Standing under floodlights in a hangar that was once part of Milan’s former trade fair site is a mock-up apartment that may reveal how today’s Milanese would like to live. The apartment is the show unit of the CityLife project, a €2.2bn scheme backed by two insurance companies – General Properties (the real estate arm of Gruppo Generali) and Gruppo Allianz – due to transform Milan’s old trade fair grounds, some 3km northwest of the city’s famous cathedral.
Planned for the centre of CityLife are three skyscrapers designed by Zaha Hadid, Daniel Libeskind and Irata Isozaki, with the majority of each earmarked for office space. Topping out at 202m, Isozaki’s building will be the second highest in Italy when it is finished in 2015, beaten only by the minaret-like spire perched on the city’s new Garibaldi Tower, soon to be the headquarters of UniCredit bank.
A public park – set to be the third biggest in the centre of Milan – will flank the skyscrapers with residential buildings designed by Libeskind and Hadid at the edge of the scheme. The progress of the entire site can be observed live via webcam on the CityLife website.
Furnished in co-operation with the Italian edition of Architectural Digest magazine, the show apartment gives local home-seekers much of what they may already be used to: retro sofas in the reception room, a kitchen island and, more prosaically, a small laundry room containing a clothes dryer perched on top of a washing machine. But the expansive, angular terrace with its large dining table is a rare luxury in a city where most apartments have little more than a narrow balcony sufficient for a row of potted plants.
Italy may be mired in recession – the International Monetary Fund recently cut its 2012 GDP forecast for the country by a further 1.9 per cent to minus 2.3 – but many central districts of Italy’s second city appear to be buzzing; this has long been the country’s most dynamic urban centre, after all.
And it’s the very people who make Milan’s business sector tick who are CityLife’s principal target for the 164,000 sq metres of new living space that the scheme is creating, with each apartment priced at an average of €8,500 per sq metre.
“More than celebrities and sportsmen, we expect that this is the kind of place that the people who run Milan’s industry, plus professionals like lawyers and doctors, will want to call home,” says Claudio Artusi, chief executive of CityLife.
The entry price for a 70 sq metre, one-bedroom unit on the ground floor of a Libeskind-designed block is about €450,000, rising to €4.7m for a split-level penthouse on the ninth and 10th floors with five en suite bedrooms and approximately 500 sq metres of living space.
In spite of the slump, Artusi says that “CityLife’s potential customers are still wealthy people. They do not have a lot of confidence in bonds and stocks and see real estate as a more prudent investment, particularly one that can be passed on to their children.”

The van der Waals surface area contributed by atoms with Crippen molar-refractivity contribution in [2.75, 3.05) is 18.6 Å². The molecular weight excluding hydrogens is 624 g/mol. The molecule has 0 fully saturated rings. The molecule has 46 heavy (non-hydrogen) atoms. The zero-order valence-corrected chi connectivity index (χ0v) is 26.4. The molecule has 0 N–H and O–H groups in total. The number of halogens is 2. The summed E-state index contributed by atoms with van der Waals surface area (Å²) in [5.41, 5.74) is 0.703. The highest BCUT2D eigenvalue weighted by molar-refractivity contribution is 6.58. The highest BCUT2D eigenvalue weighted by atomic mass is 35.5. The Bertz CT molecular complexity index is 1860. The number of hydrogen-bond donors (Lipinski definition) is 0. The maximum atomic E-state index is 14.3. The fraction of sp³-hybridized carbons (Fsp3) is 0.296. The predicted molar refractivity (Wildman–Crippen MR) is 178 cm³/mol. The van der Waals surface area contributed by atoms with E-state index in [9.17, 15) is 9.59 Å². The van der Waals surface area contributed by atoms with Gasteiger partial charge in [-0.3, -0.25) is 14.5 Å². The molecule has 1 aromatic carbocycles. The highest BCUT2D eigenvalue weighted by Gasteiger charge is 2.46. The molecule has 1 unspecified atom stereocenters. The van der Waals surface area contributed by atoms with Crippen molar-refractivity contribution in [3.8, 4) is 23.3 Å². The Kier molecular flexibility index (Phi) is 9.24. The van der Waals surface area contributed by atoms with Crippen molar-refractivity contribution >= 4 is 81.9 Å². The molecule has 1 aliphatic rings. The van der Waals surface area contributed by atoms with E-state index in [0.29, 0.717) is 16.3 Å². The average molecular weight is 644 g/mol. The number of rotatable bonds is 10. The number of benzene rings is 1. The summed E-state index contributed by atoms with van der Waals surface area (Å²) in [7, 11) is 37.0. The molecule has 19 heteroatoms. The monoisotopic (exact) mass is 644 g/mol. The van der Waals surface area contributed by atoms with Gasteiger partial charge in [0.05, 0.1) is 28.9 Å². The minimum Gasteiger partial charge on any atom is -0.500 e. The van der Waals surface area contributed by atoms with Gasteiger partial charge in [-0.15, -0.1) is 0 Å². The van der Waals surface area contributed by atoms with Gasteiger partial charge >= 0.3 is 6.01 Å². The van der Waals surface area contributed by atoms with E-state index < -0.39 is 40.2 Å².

Although the skyscrapers should top out at the end of 2015, the year Milan hosts the Universal Exposition, Artusi says the plan is to “modulate completion depending on market conditions”. If this sounds like a developer giving himself some wiggle room on dates, it should perhaps come as no surprise given the scale of the project; CityLife is a massive development covering 360,000 sq metres (think 45 football pitches) and the developer needs to contend with a number of different challenges, including making space for a new museum of contemporary art – the building housing it is a Libeskind design – and restoring a turn-of-the century fair pavilion for which the developers have set aside €7m, a contractual requirement (the pavilion’s precise use has not yet been decided by the city authorities).
Homebuyers in Milan looking for comfort and space might consider some other options, too: a 200 sq metre, three-bedroom, two-bathroom unit five minutes’ walk from the cathedral with a 200 sq metre terrace (€2.2m through Lombardi Real Estate); or a 156 sq metre new-build apartment in the bohemian, mainly residential Isola neighbourhood, also with three bedrooms and two bathrooms and 156 sq metres of terrace, plus a parking space (€820,000 through Milano Servizi Immobiliari).
The Navigli, meanwhile, a trendy area south of the city centre at the intersection of two stagnant canals, has attracted investment since the 1990s but is probably too edgy and scruffy ever to become an established high-end residential district.
Elsewhere in the city, the regeneration of the Porta Nuova district around the Garibaldi train station (site of the Porta Garibaldi Tower, among other high buildings) and adjacent to Isola, gives a foretaste of the new Milan that CityLife is helping to usher in.
“As the new buildings get completed it’s difficult to know what the effect will be on the survival of the local bar, on the street market and on parking,” says Sara Rosso, a food and technology writer living in Isola. “But there is an inevitability to change in Milan – and that in itself is exciting.”
Dynamic city with a strong sense of flair
Close to the Italian Lakes and the Alps
Property values are falling
High transfer taxes for luxury new-build and purchases by non-residents
Air pollution and smog are a problem
What you can buy for ...
€100,000 A studio flat close to Milan’s Central Station in need of refurbishment.
€1m A two-bedroom unit with a private parking space in a Daniel Libeskind-designed residence in CityLife